Differences in Relationships Between Western and Non-Western Cultures

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Differences in Relationships Between Western and Non-Western Cultures

Most of the research on interpersonal attraction has been carried out in Western societies, especially the United Kingdom and United States. This limitation is very important as it argues that the behaviour and communication need to be understood within the context in which they occur, and this context considerably differs from one culture to another. Therefore we can readily accept that there are large differences in interpersonal relationships between cultures.

Its quite easy to assume that what is true in our own culture about interpersonal attraction is likely to be true in other cultures as well. However, the factors
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However, this is contrary to some conclusions made by psychologist studying socio-biology that have found that most men of most cultures find the 'hour-glass' shape attractive as it is shows a woman to be fertile. One consistency has been found cross-culturally. David Buss (1994) found that men tend to value physical attractiveness and favour a younger partner, whereas women prefer status and favour an older partner. This is all consistent with the theory of socio-biology.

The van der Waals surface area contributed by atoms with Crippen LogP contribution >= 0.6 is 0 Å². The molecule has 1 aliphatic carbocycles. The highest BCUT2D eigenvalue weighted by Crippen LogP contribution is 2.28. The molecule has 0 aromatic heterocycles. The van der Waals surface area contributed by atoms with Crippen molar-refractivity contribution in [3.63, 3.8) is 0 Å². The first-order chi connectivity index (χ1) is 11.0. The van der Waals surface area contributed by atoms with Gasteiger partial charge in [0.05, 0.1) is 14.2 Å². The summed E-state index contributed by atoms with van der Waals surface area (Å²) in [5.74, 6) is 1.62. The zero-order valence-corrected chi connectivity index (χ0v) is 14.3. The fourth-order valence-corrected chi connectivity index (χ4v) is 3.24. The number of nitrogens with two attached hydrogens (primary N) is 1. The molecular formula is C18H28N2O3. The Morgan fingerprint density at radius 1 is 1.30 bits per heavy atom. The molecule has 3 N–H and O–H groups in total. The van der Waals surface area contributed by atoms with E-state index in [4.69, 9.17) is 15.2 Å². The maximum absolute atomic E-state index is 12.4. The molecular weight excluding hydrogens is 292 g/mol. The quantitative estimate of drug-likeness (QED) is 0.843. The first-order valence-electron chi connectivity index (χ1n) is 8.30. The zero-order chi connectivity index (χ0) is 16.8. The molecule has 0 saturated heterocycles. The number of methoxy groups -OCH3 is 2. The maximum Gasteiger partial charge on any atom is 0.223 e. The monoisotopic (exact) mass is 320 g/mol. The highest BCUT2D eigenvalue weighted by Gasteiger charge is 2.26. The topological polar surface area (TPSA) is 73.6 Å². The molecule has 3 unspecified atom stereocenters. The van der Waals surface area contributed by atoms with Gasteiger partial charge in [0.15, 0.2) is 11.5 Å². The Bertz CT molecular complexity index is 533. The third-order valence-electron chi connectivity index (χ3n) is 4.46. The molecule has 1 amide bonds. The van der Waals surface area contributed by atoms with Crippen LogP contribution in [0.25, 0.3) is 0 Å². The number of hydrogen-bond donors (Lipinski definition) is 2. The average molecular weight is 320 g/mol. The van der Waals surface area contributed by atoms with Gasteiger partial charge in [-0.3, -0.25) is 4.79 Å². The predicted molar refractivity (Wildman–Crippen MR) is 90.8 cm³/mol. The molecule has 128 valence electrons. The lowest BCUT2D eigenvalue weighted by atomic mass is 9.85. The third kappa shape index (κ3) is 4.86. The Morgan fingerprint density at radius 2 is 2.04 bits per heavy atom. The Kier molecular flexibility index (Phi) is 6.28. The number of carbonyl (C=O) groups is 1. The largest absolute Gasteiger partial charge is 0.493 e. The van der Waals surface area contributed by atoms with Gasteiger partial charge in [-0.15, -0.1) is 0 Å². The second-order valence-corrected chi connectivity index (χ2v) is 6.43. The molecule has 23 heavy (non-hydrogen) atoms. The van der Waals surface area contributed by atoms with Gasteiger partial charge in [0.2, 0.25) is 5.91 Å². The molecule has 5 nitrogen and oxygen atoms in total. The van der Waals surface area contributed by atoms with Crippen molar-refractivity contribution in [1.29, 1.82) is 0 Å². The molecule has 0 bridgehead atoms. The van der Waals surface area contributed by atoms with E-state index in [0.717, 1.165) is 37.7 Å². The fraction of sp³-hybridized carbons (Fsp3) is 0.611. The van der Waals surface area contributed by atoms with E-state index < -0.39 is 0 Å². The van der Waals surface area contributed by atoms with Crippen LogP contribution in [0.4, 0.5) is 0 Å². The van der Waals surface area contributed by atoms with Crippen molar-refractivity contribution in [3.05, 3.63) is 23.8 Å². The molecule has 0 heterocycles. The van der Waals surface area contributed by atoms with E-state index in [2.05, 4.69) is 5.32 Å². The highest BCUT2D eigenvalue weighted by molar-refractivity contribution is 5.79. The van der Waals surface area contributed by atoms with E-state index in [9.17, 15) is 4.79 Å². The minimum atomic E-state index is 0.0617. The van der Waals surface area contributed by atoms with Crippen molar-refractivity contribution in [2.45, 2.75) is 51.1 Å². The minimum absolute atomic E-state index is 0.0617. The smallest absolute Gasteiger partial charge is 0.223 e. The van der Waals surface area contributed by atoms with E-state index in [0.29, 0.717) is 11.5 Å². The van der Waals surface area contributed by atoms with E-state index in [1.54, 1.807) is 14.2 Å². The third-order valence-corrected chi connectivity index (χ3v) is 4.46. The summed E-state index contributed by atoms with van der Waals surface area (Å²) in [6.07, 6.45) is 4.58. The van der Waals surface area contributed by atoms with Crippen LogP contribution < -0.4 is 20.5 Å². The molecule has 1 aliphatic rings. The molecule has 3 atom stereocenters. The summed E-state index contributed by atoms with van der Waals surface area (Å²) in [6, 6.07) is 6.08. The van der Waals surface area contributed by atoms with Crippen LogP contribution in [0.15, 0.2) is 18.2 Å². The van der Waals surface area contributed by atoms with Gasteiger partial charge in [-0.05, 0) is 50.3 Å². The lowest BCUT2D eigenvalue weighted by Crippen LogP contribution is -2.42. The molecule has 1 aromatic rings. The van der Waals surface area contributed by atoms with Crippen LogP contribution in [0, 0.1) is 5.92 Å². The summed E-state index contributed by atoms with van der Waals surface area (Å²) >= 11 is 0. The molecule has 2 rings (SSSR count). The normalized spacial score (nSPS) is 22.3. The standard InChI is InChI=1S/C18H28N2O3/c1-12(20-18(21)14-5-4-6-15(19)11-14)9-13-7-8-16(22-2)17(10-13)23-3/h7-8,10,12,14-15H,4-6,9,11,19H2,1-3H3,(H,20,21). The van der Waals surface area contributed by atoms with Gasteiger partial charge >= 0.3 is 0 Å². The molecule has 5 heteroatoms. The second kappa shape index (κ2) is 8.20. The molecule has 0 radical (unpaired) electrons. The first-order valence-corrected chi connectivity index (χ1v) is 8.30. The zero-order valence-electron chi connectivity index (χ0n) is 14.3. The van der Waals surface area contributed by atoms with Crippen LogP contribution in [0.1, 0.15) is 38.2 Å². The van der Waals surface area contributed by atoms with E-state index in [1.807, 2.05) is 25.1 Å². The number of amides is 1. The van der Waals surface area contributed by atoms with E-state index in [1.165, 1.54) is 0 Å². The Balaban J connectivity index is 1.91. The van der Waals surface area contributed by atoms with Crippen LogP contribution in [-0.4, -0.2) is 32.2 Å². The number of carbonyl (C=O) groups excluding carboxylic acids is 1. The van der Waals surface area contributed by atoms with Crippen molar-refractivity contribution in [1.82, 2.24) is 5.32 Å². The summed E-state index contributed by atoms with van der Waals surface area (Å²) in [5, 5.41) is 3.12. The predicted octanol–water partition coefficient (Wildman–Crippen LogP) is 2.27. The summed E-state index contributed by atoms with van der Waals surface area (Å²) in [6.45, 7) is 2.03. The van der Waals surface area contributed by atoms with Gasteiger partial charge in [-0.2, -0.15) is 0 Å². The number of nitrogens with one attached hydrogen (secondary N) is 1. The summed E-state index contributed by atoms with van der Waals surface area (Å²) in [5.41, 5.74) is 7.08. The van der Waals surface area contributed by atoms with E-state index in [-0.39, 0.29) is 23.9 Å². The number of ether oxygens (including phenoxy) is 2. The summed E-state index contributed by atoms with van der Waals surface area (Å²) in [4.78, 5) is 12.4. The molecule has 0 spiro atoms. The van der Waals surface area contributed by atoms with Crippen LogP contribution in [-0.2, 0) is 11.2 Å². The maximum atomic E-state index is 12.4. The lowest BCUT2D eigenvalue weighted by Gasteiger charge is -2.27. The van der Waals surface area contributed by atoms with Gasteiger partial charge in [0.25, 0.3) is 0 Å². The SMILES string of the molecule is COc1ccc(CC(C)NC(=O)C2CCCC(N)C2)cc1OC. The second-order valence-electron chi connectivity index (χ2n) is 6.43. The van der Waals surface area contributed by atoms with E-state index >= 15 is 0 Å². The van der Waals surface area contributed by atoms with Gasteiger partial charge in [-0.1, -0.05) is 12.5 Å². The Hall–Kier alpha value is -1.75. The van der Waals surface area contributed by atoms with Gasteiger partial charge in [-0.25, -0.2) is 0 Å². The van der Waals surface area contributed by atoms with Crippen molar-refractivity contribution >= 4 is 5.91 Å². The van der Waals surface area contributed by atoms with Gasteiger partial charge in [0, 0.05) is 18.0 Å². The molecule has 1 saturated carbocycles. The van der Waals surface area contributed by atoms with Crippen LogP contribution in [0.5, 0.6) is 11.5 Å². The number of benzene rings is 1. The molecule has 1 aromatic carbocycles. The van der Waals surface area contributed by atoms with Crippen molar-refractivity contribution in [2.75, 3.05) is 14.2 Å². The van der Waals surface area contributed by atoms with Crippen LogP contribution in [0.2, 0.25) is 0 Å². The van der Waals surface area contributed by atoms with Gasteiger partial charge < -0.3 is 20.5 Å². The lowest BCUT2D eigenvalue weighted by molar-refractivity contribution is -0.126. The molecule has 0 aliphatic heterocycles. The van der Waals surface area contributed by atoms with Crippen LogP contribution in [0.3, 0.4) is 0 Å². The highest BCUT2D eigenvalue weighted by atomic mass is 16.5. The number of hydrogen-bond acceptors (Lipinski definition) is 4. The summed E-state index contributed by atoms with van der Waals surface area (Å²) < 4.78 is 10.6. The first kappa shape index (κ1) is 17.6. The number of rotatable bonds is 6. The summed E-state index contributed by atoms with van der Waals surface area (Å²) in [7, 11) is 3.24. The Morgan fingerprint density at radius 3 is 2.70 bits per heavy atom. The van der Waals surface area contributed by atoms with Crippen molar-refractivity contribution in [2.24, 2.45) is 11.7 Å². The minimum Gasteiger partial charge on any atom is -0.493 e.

In North America and Western Europe homosexuality is generally accepted, however, in some countries it is illegal. In East Bay, Melanesia, it is encouraged to the extent that during adolescence a father will choose an older male partner for his son to educate him in sexual techniques (Davenport 1965). In most of North America and Western Europe, it is believed that women have the same right to derive pleasure from sex as men, but the Chiricahua Apache Indians believe it is wrong for women to show and emotion before or during sexual activities (Ford and Beach 1951). Men from a village in Mexico try to avoid arousing their wife because they believe a sexually passive wife is more likely to remain faithful (Lewis 1960).

There are even major differences in love between cultures. Lee (1973) developed six styles of love; game-playing (Ludus), possessive (Mania), logical (Pragma), altruistic
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